The Fighting Fraud Corruption Locally Board promotes the work done by councils to counter fraud and corruption and ensure that those who are successful receive the recognition they deserve.
The board, which has no formal authority, brings together representatives of local government, the private sector, government and specialists in counter fraud, to formulate a national strategy for counter fraud and corruption for local government, promote it to councils and spread best practice. Volunteers from across the sector and beyond, with support of our sponsors, drive this work nationally.
The threat of fraud is growing; fraudsters are becoming ever more sophisticated and the sector needs to be one step ahead. According to Cifas, the fraud prevention organisation that manages the largest national database, fraud is now the most prevalent category of volume crime; with 3.2 million frauds reported last year.
The cost of fraud to the public purse is notoriously difficult to assess but in its Fraud Landscape report 2018, the government estimated the fraud and error loss in the public sector, outside the tax and welfare system, at between £2.7bn and £20.3bn – between 0.5% and 5% of total expenditure.
However, it is perhaps the lack of certainty about the volume, value and payback from this work that may account at least in part for councils’ varying levels of counter fraud activity. It may also be that with the transfer of housing benefit fraud and many council fraud officers to the Department for Work & Pensions a few years ago and the relentless cutbacks in resources generally that counter fraud and corruption has slipped down the agenda for some.
Councils, if not finding instances of fraud locally, should ask whether they are doing enough.
The first limb of Fighting Fraud & Corruption Locally (the local government counter fraud and corruption strategy) invites councils to acknowledge the threat of fraud and corruption and create a local counter fraud culture. Those who have done so have officers at all levels and in every area of operations who are equipped to recognise fraud and corruption and know what to do when they uncover it. Fraudsters will get to know those councils and are likely to take their business elsewhere.
The strategy also focuses on two further themes – prevent and pursue – and it can be difficult to decide which of these is a priority. There is clearly a dilemma; when money is tight, savings eat into the capacity to counter fraud and the risk of loss to fraud increases as a consequence. Fraud officers often report that they find it difficult to make the business case for investment. However, those who have invested in this work have seen both financial and social rewards.
Government may perceive local government to be lagging behind its Whitehall counterparts in this field of work but the evidence may support the counter view. Whatever the true picture, local government should be celebrating its success to get the credit that it is rightly due. Councils know the threats they face best and we must ensure government knows we are taking those threats seriously, and responding with some rigour.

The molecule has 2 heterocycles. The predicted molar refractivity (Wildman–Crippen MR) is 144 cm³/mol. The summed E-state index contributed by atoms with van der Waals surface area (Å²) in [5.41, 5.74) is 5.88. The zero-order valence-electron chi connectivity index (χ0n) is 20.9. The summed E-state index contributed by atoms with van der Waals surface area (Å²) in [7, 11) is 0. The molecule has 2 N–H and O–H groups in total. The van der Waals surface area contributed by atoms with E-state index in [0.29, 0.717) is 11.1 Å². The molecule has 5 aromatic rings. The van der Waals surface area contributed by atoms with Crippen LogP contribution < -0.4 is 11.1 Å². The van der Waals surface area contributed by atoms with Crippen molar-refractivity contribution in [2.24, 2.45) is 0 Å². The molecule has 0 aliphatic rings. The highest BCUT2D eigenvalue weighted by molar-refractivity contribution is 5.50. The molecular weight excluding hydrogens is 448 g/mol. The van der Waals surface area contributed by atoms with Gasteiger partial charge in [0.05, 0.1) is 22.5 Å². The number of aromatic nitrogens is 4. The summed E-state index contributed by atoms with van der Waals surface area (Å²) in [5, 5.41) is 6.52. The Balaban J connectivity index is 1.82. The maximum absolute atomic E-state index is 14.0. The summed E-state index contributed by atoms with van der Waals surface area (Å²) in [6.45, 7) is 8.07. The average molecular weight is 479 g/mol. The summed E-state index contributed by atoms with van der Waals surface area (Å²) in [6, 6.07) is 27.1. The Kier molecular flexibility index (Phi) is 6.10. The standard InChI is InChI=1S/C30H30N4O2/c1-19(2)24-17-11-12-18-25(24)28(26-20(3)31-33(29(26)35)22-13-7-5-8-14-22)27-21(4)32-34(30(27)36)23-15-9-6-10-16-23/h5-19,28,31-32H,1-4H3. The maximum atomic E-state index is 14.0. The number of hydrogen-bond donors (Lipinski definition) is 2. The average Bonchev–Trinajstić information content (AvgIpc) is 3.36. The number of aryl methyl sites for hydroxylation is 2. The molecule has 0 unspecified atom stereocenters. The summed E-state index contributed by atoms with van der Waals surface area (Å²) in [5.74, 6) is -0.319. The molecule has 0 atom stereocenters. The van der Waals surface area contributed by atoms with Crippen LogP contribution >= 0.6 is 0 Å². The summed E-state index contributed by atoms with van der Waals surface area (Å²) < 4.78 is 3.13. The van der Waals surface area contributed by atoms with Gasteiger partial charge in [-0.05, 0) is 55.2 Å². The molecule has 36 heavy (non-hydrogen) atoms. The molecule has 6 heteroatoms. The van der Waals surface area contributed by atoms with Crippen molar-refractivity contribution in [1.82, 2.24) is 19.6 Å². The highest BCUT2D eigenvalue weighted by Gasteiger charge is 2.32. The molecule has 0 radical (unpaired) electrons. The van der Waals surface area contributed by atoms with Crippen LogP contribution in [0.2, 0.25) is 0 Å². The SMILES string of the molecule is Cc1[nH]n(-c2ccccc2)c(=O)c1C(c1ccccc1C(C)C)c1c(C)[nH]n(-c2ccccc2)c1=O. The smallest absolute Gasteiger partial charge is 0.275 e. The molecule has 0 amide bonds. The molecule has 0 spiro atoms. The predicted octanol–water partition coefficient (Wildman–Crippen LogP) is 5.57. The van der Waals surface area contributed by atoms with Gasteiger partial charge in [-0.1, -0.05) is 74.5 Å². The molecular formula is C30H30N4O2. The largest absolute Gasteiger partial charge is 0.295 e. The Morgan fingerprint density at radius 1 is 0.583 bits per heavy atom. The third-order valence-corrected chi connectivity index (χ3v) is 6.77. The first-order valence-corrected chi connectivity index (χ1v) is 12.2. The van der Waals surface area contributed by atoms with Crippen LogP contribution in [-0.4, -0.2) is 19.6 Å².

The FFCL board will be drawing on sector expertise to refresh the local government counter fraud and corruption strategy later this year. We will be promoting those councils, and partners, who are working together to ensure that resources are used to best effect and those getting to grips with information sharing, across the public and with the private sector. Fraudsters do not respect such boundaries, and those countering fraud must not either.
So far, the strategy has focused on tackling the threat of fraud directly to councils. Rightly so, every pound lost to fraud is money that is diverted from local public service provision, and from protecting some of the most vulnerable in our communities.
However, if this threat is not sufficient motivation to think again; it is now apparent that fraud is increasingly becoming a safeguarding issue. Fraud is being committed within families and in our communities. The growth in the older population, particularly those living alone or with dementia, often self funders and if not, with their own personal care budgets, makes it easier for fraud to be committed against some of the most vulnerable. Greater incidence of isolation and loneliness has seen an increase in fraudsters befriending or worse forming romantic attachments with the vulnerable in order to commit their frauds.
These vulnerable people are the very ones for whom local government cares. If they fall victim, and their health, wellbeing and wealth suffers, it is the local council that picks up the pieces. If they lose the means to care for themselves, the cost of that care falls on the public purse. Our partners in the private sector, particularly in financial services, may be ready to work with local government and share expertise in counter fraud to tackle these safeguarding threats.
Charlie Adan, chair, the Fighting Fraud & Corruption Locally Board
If want to know more about the work being done to counter fraud and corruption or want to volunteer to support the board’s work, then please email email@example.com